TS: As a community, we need to embrace and support our local businesses; they are the backbone of the city’s economy, creating jobs and providing vital tax revenues that support our numerous city services.  I am confident that we can help local businesses flourish, while respecting the needs of our residents.  As a business owner, I understand the challenges of starting from scratch and also the issues that face large organizations.  We need to engage our business leaders and ensure that West Hollywood is not creating bureaucratic obstacles and “nickel and diming” our business owners with unnecessary fees.  West Hollywood needs to helps its’ local businesses thrive, and make certain its’ meeting the needs of all businesses regardless of their size or industry.   Finally, as a community we need to support efforts of West Hollywood’s Chamber of Commerce, such as their “shop local” consumer-driven program, EAT. SHOP. PLAY. WEST HOLLYWOOD.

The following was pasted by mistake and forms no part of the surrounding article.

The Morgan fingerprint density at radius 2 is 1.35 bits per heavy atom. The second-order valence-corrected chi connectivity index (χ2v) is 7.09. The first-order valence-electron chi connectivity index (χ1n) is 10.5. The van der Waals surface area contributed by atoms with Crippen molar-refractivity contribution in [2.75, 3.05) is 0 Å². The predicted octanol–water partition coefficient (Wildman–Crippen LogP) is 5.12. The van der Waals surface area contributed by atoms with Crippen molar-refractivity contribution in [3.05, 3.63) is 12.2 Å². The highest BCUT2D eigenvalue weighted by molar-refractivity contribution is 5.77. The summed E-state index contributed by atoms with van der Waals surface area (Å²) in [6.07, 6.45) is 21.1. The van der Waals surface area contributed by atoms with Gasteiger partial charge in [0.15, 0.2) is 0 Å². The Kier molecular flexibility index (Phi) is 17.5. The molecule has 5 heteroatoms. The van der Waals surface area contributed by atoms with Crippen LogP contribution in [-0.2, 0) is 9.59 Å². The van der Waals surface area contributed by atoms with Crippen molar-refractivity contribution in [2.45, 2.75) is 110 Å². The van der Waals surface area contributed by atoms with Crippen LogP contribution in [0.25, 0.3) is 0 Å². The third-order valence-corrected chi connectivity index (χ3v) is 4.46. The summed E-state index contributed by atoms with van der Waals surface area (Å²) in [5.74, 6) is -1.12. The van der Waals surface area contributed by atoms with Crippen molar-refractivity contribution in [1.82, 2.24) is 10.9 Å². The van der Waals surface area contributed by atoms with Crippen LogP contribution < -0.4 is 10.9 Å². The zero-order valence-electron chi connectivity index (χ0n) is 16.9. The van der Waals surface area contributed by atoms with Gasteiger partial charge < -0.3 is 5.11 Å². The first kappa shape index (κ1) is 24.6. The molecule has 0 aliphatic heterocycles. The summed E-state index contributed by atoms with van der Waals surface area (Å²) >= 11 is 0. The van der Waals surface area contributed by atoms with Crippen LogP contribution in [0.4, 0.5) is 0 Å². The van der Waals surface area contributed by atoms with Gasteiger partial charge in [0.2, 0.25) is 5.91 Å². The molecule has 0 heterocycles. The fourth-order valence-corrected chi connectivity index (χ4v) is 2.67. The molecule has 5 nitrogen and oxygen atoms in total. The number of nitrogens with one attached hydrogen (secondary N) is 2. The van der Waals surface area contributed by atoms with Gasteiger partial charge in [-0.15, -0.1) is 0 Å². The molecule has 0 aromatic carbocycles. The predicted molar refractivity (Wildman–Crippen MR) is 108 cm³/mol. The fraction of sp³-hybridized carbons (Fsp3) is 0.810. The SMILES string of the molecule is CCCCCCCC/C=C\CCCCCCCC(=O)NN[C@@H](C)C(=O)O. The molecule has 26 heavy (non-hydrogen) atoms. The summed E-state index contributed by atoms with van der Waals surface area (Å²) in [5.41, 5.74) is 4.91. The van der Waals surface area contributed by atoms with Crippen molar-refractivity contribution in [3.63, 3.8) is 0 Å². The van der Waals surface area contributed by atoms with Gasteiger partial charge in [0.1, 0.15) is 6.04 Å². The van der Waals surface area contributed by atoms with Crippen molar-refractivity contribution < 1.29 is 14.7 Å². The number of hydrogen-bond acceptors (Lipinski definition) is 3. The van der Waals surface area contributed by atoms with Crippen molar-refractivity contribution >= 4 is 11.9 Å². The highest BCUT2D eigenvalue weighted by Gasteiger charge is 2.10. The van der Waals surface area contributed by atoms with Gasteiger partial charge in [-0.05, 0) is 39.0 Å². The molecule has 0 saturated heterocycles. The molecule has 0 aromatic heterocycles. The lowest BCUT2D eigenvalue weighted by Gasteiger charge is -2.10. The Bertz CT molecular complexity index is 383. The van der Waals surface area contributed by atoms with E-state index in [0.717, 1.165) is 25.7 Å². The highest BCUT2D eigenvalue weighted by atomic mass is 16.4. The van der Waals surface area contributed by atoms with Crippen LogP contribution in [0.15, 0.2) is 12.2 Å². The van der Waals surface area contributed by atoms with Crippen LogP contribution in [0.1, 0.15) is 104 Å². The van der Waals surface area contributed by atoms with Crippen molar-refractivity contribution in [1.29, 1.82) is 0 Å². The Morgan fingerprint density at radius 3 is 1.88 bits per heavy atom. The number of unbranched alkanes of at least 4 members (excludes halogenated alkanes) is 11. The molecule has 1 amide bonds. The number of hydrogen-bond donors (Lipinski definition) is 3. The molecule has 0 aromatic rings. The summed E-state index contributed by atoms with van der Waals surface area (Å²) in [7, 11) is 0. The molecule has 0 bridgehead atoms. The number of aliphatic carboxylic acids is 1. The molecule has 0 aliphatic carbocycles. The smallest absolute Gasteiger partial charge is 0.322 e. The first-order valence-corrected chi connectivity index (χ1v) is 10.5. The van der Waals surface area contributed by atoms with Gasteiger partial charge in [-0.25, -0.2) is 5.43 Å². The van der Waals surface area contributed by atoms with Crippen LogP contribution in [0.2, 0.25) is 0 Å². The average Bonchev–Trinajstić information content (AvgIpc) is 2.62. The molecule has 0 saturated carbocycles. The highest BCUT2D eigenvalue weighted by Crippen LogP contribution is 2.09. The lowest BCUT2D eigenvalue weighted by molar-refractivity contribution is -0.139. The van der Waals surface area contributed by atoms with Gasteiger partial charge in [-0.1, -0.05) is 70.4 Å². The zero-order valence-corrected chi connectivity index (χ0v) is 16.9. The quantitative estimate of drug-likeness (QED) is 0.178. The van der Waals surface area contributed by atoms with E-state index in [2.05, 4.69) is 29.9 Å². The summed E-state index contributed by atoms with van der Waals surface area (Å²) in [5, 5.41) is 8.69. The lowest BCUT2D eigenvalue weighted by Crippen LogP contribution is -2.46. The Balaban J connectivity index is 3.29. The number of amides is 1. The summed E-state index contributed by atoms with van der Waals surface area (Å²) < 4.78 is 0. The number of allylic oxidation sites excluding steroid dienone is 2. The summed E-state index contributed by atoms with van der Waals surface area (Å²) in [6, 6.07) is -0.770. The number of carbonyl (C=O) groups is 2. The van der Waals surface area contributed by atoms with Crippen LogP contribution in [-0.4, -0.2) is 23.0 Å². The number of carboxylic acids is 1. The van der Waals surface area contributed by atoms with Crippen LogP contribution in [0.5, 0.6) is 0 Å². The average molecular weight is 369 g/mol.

LA: Parking is a big issue in West Hollywood, what ideas do you have to relieve this issue?

TS: I believe there are various ways we can improve parking availability throughout the city without the need for additional parking structures, which can costs upwards of $50,000 a space.  Introducing angled parking on wider streets, painting defined parking “slots” on the streets, enforcing meters and offering 2-hours free parking in the city’s structures as well as employee parking for local businesses will help address parking demand and will also help reduce traffic.  One of the first things I would like to see is the parking which was removed from San Vicente replaced. 

LA: Tell me something that people may be surprised to learn about Tristan Schukraft?

TS: I’m a pretty open book, so there’s not many “surprises.”  However, many people think I simply “started” my business and the money came rolling in.  It wasn’t that easy and it took a lot of perseverance.  I got a loan for $10,000, but I needed more money to get my business off the ground, so imported 457 Razor scooters China and sold them at flea markets across Southern California. 

On a personal note, I love new experiences, like bungee-jumping in New Zealand and river rafting down the Zambezi River, but I'm equally happy simply having a margarita on the beach in Puerto Vallarta. I love to travel and meet new people.  I’ve been to 79 countries, travelled millions of miles and still get excited to fly on an airplane.  I’m spontaneous, so most of my travel is last-minute.